Best Practices in Kitchen Design

Building code varies for each province, but most standards are shared across regions because they make sense and provide the guidelines that will keep your kitchen safe and functional. Industry standards and best practices have evolved in the same way. Kitchen counters for instance, while they can be customized, are typically 25 inches deep as this is the most practical working space depth. It also aligns with the standard depth of major appliances like stoves and dishwashers, and is wide enough to compensate for cabinetry which is typically 12-13 inches deep. These are all well tested dimensions.

Traffic and work flow are other major considerations when designing a functional kitchen space. Best practice dictates that there should be at least 42 inches width allowed for a working corridor, and at least 36 inches allowed for a traffic corridor, and the two should remain separate. Entrance doors, cabinet doors and appliances should not interfere with one another. The kitchen triangle, the geometric canon guiding the placement of major work stations, should be employed wherever possible. The kitchen triangle suggests that the sink, stove and fridge should be placed at a minimum of 4 feet and a maximum of 9 feet from one another, in an unimpeded triangle configuration to allow smooth interaction between these interdependent workstations.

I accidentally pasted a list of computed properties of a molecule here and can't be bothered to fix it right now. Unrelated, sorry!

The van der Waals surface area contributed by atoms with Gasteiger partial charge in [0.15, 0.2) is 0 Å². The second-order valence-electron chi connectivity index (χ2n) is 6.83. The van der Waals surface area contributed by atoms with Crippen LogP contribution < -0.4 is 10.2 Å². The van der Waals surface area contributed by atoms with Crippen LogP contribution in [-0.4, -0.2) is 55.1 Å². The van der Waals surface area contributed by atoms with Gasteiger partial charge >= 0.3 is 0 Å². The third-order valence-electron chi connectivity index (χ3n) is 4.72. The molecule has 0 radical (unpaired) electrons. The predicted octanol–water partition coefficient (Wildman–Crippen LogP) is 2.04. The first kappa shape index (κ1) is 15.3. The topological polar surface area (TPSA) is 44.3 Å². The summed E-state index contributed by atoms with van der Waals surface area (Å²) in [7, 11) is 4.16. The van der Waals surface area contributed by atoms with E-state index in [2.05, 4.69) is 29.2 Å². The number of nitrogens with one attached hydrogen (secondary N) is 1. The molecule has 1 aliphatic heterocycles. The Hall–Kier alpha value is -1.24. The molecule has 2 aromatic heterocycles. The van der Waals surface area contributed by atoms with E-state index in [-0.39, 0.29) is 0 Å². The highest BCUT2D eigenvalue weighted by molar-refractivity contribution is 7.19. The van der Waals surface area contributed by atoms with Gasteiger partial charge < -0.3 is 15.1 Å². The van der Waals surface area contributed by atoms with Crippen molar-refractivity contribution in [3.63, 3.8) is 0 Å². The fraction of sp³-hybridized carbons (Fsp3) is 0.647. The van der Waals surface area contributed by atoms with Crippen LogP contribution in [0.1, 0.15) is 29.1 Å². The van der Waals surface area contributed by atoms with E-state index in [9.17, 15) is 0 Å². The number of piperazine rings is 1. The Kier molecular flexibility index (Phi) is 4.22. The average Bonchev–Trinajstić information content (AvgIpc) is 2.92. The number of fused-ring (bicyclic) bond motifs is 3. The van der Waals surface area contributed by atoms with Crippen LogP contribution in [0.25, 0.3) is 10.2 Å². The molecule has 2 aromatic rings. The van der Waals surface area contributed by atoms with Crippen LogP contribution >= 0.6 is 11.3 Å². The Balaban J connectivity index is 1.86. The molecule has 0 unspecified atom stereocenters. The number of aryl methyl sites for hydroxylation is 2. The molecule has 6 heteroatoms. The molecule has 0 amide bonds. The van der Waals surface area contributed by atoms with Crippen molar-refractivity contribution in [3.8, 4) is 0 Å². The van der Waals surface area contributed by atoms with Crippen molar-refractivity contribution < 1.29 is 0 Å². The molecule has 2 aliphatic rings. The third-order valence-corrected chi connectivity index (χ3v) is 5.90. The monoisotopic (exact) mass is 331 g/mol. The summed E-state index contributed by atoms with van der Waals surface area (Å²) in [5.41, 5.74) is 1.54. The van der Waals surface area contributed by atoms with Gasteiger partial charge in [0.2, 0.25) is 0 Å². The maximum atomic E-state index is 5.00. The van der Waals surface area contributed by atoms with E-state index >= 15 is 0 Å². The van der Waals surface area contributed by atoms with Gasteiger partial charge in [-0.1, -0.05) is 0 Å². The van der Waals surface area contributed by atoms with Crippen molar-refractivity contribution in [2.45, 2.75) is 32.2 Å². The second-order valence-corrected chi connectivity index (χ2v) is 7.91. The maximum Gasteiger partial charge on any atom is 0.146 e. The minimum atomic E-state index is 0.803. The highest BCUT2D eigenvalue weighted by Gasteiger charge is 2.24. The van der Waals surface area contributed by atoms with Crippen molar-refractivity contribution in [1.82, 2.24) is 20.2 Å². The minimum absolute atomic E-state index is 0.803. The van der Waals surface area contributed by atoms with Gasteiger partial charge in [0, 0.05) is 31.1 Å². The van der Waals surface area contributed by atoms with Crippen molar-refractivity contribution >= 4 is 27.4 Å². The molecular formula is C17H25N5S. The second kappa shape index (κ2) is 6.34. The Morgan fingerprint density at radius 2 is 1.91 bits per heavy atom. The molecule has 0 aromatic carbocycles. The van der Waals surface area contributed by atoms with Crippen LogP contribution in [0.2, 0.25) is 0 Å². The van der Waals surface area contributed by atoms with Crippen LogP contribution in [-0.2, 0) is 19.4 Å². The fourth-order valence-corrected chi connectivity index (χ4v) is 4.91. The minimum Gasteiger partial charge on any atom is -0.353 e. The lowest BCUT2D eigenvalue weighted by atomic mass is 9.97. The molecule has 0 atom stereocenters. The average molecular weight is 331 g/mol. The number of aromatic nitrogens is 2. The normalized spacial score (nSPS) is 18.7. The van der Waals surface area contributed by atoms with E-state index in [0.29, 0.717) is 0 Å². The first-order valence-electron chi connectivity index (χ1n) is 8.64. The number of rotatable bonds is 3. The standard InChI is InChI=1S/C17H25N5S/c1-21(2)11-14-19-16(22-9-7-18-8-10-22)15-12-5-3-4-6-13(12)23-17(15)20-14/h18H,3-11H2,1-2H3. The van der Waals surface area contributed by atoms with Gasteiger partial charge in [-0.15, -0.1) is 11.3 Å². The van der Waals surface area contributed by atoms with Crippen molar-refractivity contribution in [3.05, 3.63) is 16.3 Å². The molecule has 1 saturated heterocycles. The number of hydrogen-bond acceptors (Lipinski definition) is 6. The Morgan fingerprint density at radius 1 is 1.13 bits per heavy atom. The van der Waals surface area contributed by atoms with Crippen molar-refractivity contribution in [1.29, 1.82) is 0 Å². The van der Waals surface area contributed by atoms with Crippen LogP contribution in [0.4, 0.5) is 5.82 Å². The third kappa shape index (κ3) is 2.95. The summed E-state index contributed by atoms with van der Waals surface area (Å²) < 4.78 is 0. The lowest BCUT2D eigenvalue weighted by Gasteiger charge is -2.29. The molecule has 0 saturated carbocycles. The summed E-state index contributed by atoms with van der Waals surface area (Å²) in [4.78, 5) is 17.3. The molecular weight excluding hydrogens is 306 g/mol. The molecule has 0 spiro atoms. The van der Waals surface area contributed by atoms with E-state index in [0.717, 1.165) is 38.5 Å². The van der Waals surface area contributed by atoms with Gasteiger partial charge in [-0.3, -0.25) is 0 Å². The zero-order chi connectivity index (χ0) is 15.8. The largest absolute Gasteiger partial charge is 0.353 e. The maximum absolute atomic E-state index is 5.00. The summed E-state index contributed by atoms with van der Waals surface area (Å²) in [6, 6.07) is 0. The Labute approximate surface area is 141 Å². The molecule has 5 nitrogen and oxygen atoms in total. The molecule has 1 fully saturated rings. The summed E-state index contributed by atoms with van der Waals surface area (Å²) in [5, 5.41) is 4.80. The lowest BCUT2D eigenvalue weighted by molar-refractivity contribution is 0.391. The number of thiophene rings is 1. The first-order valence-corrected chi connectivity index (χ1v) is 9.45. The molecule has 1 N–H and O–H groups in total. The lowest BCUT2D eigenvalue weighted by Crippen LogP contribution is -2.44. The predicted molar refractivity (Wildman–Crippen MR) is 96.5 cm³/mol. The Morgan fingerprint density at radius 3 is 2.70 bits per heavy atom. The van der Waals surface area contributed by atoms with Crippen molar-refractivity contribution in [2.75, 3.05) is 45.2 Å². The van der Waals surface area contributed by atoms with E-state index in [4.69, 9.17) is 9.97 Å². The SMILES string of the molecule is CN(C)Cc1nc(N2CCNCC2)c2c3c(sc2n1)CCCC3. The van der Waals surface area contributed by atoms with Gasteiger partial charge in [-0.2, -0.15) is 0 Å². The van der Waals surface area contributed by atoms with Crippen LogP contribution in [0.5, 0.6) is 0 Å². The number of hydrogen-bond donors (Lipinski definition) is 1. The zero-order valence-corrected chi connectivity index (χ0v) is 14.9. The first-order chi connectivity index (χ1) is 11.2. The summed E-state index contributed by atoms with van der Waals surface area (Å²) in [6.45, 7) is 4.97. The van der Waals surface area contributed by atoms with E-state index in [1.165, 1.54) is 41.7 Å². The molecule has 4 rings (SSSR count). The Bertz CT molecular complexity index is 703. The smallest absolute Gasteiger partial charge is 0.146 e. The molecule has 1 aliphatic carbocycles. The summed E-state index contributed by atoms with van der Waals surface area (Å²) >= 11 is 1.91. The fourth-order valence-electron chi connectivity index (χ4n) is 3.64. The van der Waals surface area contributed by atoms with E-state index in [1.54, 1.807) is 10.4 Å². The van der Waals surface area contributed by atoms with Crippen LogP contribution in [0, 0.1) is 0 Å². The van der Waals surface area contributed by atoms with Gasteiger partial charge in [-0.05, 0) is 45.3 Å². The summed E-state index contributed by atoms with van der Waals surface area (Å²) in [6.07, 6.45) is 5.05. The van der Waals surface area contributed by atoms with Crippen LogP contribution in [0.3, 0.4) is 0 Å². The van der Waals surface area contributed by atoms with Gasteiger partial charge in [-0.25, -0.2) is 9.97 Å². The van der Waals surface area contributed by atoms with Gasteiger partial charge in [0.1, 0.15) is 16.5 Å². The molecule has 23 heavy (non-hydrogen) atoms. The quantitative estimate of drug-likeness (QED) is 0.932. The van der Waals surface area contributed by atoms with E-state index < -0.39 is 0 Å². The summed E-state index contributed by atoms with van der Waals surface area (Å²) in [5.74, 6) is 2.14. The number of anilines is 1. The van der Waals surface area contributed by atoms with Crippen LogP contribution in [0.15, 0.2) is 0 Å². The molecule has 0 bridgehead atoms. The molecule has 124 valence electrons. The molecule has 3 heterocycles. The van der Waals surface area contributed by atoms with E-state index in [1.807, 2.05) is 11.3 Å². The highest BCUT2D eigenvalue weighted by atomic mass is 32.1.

There are many other factors that should be instructed by established building code and best practices. Landing spaces, counter length, vertical distances between counters and cabinetry, placement of electrical outlets are just a few more of the many components that need to be carefully planned. If you are building or renovating your kitchen, do your homework before you get started to ensure that you are striking the right balance between creativity and functionality.